“The one piece of the pie nobody addressed was powering concurrent applications. That’s where you need ACID semantics. That’s what relational databases had done for years and years. If you have all three of those, you have what’s typically remarked as a dual workload. The magic of this next generation of architectures is supporting the dual workload, where those workloads are isolated from each other, and don’t interfere with each other.
“Think of a database that’s trying to do both analytics and transactions. What typically happens is you run analytics on a single-lane highway, blocking all these little cars behind them. Those cars are the transactions. If someone kicks off a report to summarize the last six months of sales, and all of a sudden your resources are shot, that’s what traditional databases struggle with: resource isolation.
“In the new architectures, you can use different Big Data compute engines for different purposes. We have one lane for transactions powered by HBase, and one lane for analysis powered by Spark.”
And that is, perhaps, the biggest draw to Big Data for SQL users: the potential to unlock massive troves of data without the potential to lock up the entire dataset with a single miswritten query.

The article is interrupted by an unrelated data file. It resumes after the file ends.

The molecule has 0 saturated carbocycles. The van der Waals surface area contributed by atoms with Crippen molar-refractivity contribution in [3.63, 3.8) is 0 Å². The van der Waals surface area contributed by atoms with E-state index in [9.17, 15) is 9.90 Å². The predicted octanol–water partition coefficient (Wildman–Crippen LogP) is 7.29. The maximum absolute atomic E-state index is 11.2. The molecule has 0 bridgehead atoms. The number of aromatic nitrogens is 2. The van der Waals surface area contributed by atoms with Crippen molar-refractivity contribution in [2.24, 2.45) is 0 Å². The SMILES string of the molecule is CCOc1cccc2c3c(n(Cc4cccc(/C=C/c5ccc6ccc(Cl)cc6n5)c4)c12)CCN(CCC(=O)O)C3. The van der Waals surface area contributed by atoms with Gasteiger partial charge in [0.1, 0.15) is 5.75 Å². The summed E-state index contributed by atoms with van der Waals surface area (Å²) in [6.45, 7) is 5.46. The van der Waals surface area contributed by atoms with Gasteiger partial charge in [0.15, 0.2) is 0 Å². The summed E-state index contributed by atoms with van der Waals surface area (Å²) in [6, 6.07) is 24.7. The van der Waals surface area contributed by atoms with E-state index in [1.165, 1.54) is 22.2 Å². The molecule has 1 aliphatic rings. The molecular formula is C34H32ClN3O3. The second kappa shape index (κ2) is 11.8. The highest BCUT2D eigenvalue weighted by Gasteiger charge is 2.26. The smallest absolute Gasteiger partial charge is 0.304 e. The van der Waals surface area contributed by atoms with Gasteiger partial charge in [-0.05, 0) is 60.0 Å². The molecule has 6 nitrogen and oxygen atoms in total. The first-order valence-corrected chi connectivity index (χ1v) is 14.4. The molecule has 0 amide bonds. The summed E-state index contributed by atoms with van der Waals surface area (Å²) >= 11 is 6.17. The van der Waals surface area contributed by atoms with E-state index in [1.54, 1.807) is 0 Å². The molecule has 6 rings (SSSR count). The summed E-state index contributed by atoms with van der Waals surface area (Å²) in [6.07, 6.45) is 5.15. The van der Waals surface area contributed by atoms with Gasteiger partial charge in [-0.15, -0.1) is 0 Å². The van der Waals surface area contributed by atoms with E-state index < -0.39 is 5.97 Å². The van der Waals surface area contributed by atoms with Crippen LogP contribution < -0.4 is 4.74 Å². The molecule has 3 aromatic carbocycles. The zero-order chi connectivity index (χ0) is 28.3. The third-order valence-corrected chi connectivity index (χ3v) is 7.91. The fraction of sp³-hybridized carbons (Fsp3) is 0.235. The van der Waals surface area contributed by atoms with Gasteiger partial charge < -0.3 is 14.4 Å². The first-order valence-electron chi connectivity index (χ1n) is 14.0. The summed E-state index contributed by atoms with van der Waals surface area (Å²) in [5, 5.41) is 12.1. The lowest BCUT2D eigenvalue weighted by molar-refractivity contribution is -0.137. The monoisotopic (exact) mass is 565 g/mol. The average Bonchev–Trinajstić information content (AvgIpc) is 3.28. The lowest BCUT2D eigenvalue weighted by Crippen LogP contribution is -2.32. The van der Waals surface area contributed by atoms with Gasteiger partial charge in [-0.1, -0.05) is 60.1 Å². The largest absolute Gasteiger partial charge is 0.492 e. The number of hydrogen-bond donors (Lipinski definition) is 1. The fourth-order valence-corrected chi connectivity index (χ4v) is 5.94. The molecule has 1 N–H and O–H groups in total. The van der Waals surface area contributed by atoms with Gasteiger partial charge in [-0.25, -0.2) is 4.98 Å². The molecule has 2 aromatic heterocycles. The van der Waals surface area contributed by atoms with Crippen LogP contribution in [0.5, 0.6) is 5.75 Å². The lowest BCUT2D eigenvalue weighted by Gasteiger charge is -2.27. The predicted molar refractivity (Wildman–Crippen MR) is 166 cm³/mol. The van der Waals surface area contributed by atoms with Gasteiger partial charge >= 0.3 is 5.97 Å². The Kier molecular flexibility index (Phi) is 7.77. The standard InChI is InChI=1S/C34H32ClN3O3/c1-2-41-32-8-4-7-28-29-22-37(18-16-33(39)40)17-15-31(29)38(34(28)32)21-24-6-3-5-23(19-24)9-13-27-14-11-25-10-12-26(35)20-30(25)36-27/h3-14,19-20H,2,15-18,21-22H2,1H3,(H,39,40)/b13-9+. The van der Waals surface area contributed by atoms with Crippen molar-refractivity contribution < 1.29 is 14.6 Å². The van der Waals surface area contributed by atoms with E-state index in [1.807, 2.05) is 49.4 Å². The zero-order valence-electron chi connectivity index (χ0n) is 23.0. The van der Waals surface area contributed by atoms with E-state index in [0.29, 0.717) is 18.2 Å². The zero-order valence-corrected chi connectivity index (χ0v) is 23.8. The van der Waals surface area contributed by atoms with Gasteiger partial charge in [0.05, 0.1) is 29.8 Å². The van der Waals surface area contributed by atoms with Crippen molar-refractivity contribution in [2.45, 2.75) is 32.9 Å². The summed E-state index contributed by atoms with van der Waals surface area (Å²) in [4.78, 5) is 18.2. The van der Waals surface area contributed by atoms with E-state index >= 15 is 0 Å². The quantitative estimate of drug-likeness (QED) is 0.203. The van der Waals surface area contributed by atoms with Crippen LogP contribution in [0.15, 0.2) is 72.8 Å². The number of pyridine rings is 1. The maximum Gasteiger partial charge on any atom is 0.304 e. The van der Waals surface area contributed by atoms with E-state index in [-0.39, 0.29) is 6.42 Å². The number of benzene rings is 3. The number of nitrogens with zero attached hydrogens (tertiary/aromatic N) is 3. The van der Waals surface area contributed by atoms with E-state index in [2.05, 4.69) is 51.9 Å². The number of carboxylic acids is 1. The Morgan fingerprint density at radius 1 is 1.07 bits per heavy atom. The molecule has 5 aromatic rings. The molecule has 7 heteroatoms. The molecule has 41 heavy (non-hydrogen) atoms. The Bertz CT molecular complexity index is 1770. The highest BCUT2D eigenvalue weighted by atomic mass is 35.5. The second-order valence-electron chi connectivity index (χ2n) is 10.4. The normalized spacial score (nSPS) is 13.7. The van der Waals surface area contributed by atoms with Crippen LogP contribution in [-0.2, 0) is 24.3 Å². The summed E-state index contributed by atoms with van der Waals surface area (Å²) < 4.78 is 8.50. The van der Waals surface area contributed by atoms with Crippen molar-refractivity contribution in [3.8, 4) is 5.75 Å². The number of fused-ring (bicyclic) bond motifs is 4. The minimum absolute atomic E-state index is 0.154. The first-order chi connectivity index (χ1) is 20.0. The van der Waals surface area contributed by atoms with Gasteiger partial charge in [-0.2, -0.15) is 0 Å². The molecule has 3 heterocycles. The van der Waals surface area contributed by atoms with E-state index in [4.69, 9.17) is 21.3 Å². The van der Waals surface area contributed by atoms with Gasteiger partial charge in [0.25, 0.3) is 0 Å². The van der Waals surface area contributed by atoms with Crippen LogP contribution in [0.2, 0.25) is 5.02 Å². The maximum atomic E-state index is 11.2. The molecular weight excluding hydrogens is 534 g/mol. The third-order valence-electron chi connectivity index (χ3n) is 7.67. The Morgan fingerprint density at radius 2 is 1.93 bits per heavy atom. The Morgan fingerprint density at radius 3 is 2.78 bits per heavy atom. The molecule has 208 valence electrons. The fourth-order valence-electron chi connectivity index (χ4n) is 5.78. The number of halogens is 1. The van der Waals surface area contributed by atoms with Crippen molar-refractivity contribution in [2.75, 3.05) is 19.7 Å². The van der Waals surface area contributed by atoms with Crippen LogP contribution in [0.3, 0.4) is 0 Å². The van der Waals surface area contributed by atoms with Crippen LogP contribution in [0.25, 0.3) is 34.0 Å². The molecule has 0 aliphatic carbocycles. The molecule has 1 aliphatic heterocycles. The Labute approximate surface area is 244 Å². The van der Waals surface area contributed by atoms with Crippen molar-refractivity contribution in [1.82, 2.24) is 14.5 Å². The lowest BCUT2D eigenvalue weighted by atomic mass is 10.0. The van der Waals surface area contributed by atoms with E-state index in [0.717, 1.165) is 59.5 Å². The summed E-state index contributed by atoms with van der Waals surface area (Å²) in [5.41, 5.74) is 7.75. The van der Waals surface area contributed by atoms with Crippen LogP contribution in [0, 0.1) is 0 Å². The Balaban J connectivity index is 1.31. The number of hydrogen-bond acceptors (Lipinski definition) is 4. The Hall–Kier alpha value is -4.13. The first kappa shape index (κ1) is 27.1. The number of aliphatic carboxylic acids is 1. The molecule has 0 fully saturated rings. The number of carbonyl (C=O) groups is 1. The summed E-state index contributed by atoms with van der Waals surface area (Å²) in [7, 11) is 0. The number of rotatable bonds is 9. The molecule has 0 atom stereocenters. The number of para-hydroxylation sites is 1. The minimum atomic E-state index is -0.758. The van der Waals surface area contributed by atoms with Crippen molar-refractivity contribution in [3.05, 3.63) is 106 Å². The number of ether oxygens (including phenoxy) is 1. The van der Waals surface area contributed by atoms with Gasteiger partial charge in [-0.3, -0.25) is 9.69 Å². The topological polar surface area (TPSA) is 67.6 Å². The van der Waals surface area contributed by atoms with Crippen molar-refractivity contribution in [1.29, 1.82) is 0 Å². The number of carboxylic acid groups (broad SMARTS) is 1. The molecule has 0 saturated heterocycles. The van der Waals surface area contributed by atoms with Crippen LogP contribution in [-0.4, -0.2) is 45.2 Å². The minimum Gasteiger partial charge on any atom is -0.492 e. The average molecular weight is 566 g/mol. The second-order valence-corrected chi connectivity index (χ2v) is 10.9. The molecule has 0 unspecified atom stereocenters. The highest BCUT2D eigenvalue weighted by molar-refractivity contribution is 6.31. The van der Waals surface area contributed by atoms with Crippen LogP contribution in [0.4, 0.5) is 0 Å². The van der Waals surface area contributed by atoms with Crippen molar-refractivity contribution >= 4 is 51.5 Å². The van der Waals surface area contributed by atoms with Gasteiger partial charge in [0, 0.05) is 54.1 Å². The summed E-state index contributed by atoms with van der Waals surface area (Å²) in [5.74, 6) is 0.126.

The Calcite layer: Key to SQL’s future
SQL’s big contribution to humanity is providing a singular way to access data, regardless of the underlying storage medium or vendor. The various compromises currently required by cloud infrastructure, however, are beginning to cause divergence once again, as numerous data stores compete in the cloud. Many have their own little SQL quirks or oversights.
That’s why the Apache Calcite project is so important to the future of SQL and to the future of Big Data. The project was created three years ago by Julian Hyde, a data architect at Hortonworks. The goal of the project was to clean up the mess around how SQL is run across Big Data. Essentially, Calcite is a generic query optimizer that is compatible with anything for which developers desire to write a plug-in.
“I’m a database guy. I’ve been building databases for most of my career: SQL databases, open-source and otherwise,” said Hyde. “I wrote the Mondrian 11 engine, the leading open-source LDAP engine. I’d done query optimizers before. What I saw was—and the Hadoop revolution was one big part of it—was the fact that the databases was no longer a monolithic entity anymore. People were choosing their own storage formats and algorithms.
“Federating the data across a cluster (or several clusters) and a query optimizer were going to be key to keeping those all together and keep your sanity. I thought to liberate the query optimizer from the inside of the database so people could integrate disparate components.